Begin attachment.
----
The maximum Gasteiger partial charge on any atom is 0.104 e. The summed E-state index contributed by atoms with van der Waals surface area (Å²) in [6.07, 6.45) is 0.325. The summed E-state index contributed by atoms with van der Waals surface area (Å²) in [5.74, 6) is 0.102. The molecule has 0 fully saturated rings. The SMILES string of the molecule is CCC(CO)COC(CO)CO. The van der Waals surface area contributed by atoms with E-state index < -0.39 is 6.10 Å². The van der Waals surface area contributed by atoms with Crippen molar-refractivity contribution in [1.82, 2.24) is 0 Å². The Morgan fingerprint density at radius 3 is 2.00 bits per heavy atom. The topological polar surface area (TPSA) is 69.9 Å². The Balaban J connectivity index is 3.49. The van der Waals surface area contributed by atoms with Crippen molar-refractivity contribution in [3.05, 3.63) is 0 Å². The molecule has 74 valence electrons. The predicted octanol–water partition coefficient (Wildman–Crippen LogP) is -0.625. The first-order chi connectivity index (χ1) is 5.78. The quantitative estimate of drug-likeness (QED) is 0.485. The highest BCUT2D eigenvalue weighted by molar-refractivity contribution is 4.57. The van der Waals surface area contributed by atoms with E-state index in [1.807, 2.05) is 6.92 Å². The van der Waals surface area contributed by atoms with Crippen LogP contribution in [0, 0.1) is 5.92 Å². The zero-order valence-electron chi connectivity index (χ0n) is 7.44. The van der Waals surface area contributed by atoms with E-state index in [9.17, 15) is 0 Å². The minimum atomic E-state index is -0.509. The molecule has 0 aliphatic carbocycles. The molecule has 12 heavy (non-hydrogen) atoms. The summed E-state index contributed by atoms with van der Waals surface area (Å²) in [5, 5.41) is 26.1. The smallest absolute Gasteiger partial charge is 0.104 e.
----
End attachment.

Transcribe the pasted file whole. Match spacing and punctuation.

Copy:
The maximum Gasteiger partial charge on any atom is 0.104 e. The summed E-state index contributed by atoms with van der Waals surface area (Å²) in [6.07, 6.45) is 0.325. The summed E-state index contributed by atoms with van der Waals surface area (Å²) in [5.74, 6) is 0.102. The molecule has 0 fully saturated rings. The SMILES string of the molecule is CCC(CO)COC(CO)CO. The van der Waals surface area contributed by atoms with E-state index < -0.39 is 6.10 Å². The van der Waals surface area contributed by atoms with Crippen molar-refractivity contribution in [1.82, 2.24) is 0 Å². The Morgan fingerprint density at radius 3 is 2.00 bits per heavy atom. The topological polar surface area (TPSA) is 69.9 Å². The Balaban J connectivity index is 3.49. The van der Waals surface area contributed by atoms with Crippen molar-refractivity contribution in [3.05, 3.63) is 0 Å². The molecule has 74 valence electrons. The predicted octanol–water partition coefficient (Wildman–Crippen LogP) is -0.625. The first-order chi connectivity index (χ1) is 5.78. The quantitative estimate of drug-likeness (QED) is 0.485. The highest BCUT2D eigenvalue weighted by molar-refractivity contribution is 4.57. The van der Waals surface area contributed by atoms with E-state index in [1.807, 2.05) is 6.92 Å². The van der Waals surface area contributed by atoms with Crippen LogP contribution in [0, 0.1) is 5.92 Å². The zero-order valence-electron chi connectivity index (χ0n) is 7.44. The van der Waals surface area contributed by atoms with E-state index in [9.17, 15) is 0 Å². The minimum atomic E-state index is -0.509. The molecule has 0 aliphatic carbocycles. The molecule has 12 heavy (non-hydrogen) atoms. The summed E-state index contributed by atoms with van der Waals surface area (Å²) in [5, 5.41) is 26.1. The smallest absolute Gasteiger partial charge is 0.104 e.